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African leaders tell UN they need more vaccines

In this photo taken from video, South Africa's President Matamela Cyril Ramaphosa remotely addresses the 76th session of the United Nations General Assembly in a pre-recorded message today at UN headquarters. (UN Web TV via AP)

NEW YORK — The inequity of COVID-19 vaccine distribution is coming into sharper focus as many of the African countries whose populations have little to no access to the life-saving shots stepped to the podium to speak at the U.N.’s annual meeting of world leaders.

South Africa’s president Cyril Ramaphosa pointed to vaccines as “the greatest defense that humanity has against the ravages of this pandemic.”

Ramaphosa, speaking by video link, urged U.N. member states to support a proposal to temporarily waive certain intellectual property rights established by the World Trade Organization to allow more countries, particularly low- and middle-income countries, to produce COVID-19 vaccines.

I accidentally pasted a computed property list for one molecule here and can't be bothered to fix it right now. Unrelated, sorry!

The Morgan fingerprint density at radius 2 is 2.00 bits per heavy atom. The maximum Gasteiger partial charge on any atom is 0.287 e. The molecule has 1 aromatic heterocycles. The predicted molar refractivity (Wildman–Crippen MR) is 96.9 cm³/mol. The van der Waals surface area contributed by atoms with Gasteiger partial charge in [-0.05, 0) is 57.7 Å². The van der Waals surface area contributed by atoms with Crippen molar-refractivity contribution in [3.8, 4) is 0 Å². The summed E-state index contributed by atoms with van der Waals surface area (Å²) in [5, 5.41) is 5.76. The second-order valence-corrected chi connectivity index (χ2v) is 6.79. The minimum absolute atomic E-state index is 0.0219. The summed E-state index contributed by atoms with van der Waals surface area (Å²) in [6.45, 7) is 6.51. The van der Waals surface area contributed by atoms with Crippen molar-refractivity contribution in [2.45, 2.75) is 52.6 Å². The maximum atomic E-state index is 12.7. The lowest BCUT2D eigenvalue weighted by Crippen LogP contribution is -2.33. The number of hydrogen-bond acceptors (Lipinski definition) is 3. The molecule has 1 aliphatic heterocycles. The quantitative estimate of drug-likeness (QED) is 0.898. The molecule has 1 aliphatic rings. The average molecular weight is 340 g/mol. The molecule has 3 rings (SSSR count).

“It is an indictment on humanity that more than 82 percent of the world’s vaccine doses have been acquired by wealthy countries, while less than 1 percent has gone to low-income countries,” he says.

Angola president João Lourenço says: “These disparities allow for third doses to be given, in some cases. While in other cases, as in Africa, the vast majority of the population has not even received the first dose.”

The U.S., Britain, France, Germany and Israel are among the countries administering boosters or have announced plans to do so. Namibia president Hage Geingob called it “vaccine apartheid.”

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